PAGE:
Upstate groups prepare children before school

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SPARTANBURG COUNTY, SC (WSPA) – Many upstate students have returned to school, however, some are still preparing.

On Friday night, preschoolers and kindergarteners in Spartanburg County got to experience school.

The Children’s Museum of the Upstate in Spartanburg held its annual event, “Countdown to Kindergarten.” The free event, welcomed families with the rise 3K, 4K and Kindergarteners.

“Our goal is for our children and our parents and caregivers to leave the event, knowing a little more about what is going to happen. We have a school bus so children can practice getting on and off a bus We’re going to do a meal tray relay. We’ve set up a classroom so they can at least see what a classroom looks like,” said Catie Davis, director of the Children’s Museum of the Upstate in Spartanburg. . “

Davis said a state kindergarten readiness assessment shows that 26% of Spartanburg County children are ready to enter kindergarten.

“After COVID, we’re learning that fewer kids are coming to preschool or daycare programs because parents are choosing for them to stay home, which is completely reasonable, but the recent set of data we got …the state’s Kindergarten Readiness Assessment said Spartanburg County children are 26% ready for kindergarten. This means that 26% of our children enter kindergarten ready to succeed without additional support,” Davis said. “Before the pandemic, we were in our 40s. So, we are going in the wrong direction, but we will go up. Everything will be fine,” she said.

That’s why the organization organizes events like this, to help prepare students. Katina Davis said she was happy her grandson, who is entering 3K, got to experience this.

“It’s not that he’s not ready, he’s probably too ready,” Katina said. “I just wanted him to get used to being away from us,” she said. “Just try to get him around other kids to develop relationships,” Katina said.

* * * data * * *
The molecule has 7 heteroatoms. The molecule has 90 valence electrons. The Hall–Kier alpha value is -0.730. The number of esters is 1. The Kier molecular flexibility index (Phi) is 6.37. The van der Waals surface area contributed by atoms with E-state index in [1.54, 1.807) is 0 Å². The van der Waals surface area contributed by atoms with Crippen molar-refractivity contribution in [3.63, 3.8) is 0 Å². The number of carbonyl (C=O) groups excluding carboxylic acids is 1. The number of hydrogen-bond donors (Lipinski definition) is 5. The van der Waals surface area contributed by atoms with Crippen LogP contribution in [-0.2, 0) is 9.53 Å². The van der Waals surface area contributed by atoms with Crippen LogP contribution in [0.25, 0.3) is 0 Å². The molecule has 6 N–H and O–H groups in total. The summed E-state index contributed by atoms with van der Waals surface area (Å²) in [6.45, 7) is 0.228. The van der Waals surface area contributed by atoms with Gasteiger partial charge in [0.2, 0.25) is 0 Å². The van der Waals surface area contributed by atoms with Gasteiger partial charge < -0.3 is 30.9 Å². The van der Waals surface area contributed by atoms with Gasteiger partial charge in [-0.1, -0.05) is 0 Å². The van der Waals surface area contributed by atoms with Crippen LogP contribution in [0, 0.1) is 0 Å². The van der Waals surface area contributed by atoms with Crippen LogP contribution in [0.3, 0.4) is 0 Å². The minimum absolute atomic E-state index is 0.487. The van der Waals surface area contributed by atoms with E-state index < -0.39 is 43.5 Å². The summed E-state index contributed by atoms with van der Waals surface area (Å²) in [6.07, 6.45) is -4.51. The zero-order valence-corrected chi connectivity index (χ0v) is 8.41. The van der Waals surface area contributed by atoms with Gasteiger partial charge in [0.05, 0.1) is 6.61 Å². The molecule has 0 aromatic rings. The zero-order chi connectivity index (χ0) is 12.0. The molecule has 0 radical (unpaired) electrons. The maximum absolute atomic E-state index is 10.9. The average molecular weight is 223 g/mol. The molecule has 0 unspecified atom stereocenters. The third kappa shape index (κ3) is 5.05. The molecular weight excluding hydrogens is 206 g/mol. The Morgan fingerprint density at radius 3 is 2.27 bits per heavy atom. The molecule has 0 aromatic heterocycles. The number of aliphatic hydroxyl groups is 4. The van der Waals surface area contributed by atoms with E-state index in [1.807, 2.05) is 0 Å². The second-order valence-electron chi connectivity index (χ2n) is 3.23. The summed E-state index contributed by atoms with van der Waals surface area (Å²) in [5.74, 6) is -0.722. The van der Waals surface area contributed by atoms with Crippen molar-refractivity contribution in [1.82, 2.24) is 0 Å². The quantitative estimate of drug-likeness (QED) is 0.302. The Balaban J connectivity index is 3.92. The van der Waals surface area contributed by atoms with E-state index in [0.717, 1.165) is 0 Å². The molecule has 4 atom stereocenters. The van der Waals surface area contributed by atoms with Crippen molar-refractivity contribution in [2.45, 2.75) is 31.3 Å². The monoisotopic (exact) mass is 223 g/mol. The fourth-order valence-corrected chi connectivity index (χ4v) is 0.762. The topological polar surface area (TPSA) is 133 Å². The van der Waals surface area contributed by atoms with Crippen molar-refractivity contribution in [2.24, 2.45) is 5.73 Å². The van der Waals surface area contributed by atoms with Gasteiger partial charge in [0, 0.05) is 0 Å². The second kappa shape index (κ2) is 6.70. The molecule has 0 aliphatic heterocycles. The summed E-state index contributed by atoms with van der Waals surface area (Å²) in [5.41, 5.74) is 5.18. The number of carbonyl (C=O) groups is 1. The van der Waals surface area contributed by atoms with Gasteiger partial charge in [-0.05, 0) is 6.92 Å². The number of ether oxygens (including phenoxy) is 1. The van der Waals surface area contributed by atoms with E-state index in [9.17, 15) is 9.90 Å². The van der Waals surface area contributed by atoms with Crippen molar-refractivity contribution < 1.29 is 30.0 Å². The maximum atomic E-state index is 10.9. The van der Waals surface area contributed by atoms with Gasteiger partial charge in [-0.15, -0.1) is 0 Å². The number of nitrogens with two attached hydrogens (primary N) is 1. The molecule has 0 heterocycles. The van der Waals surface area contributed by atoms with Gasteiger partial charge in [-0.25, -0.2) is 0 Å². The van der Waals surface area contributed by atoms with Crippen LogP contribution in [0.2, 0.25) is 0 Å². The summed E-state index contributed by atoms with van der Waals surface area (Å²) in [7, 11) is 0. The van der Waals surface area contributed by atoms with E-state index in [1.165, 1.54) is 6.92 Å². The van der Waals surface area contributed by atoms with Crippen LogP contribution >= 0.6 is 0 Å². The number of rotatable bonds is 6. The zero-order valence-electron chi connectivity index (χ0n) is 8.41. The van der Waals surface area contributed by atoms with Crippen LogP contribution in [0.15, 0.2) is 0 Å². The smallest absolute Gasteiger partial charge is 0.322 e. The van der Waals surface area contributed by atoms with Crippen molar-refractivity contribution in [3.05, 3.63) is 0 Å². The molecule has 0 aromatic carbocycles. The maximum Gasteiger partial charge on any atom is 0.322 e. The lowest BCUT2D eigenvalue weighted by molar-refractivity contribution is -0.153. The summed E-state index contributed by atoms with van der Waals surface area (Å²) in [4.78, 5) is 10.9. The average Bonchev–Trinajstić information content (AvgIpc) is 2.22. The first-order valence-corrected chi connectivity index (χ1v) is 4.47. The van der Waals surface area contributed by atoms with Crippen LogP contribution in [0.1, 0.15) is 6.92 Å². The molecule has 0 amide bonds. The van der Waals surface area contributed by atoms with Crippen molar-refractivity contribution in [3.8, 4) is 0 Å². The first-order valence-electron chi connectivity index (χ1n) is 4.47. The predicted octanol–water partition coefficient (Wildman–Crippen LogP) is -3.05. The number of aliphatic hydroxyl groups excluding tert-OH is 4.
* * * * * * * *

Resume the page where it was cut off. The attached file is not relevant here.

When it comes to health, doctors want parents and students to stay prepared for COVID-19 as well.

“In the early waves of COVID, we saw older people and immunocompromised people. The next waves were our teens and young adults, and now this wave seems to affect our young children and infants even more. So just trying to keep those contacts healthy and away from sick people can really help keep our kids safe,” said Dr. Donna Smith, a pediatrician at the Medical Group of the Carolinas Pediatrics. .

Smith said if your kids are sick, she said it’s important to keep them home. If your child goes to school, doctors encourage you to teach him to be safe.

“Make sure you teach your children good hand washing techniques, wearing a mask if appropriate,” Smith said. “To make sure your school also has good hygiene practices,” she said.

Organizers said overall they just wanted families to know they had support and resources.

“A lot of our kindergarten kids, it will be their first time going to school, and so some carers are dealing with that as well and they just need to know that they are going to a place where they are in. safety, that they’re loved and that they’re going to have a great time while they’re there,” Davis said.

“It’s a good introduction to the school period,” said Katina. “I am very grateful for things like that. Excited to see how he will adapt,” she said.

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